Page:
RCM comments on BJOG smoking and obesity in pregnancy research
Research to be published tomorrow in BJOG: An International Journal of Obstetrics and Gynaecology found that women who smoke and are obese during pregnancy are more likely to have daughters who develop polycystic ovary syndrome (PCOS) later in life.
Mandy Forrester, Head of Quality and Standards at the Royal College of Midwives, said: “This is more evidence about the importance of women at the very least reducing smoking before and during pregnancy and ideally stopping altogether. What is a concern is that we are seeing threats to smoking cessation services as public health budgets are cut.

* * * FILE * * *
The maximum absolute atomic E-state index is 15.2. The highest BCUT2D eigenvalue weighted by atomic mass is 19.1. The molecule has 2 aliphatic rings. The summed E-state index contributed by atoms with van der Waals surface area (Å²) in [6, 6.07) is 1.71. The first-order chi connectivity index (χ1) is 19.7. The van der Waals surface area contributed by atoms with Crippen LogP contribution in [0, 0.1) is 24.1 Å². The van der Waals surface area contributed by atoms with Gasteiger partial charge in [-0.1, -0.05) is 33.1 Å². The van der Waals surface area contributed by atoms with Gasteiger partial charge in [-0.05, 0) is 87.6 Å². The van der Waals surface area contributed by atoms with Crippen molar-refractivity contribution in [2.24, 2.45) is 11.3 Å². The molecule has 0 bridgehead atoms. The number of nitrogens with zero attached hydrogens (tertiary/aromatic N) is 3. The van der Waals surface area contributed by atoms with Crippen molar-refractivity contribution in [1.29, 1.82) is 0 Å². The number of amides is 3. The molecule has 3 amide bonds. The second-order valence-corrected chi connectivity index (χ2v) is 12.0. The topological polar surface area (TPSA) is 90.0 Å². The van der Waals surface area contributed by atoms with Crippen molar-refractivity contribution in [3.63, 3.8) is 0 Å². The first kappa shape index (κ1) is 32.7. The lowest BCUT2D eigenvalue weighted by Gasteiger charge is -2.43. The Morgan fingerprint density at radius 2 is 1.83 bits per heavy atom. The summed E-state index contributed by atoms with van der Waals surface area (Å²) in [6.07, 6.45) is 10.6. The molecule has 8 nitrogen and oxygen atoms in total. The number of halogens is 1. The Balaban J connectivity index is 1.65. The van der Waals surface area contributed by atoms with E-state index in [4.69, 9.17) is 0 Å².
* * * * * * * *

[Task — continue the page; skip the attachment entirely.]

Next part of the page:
“On a general level obesity is linked to an increase in complications in pregnancy for the mother and baby and as this research shows, possibly other negative effects also. It is very important that women are at a healthy weight before and during pregnancy, and indeed afterwards for their general health.
“If we can reduce smoking in pregnancy and levels of obesity it could make significant improvements to the health of the mother and her baby. There is clearly a need to invest in services that support weight management and stopping smoking.”
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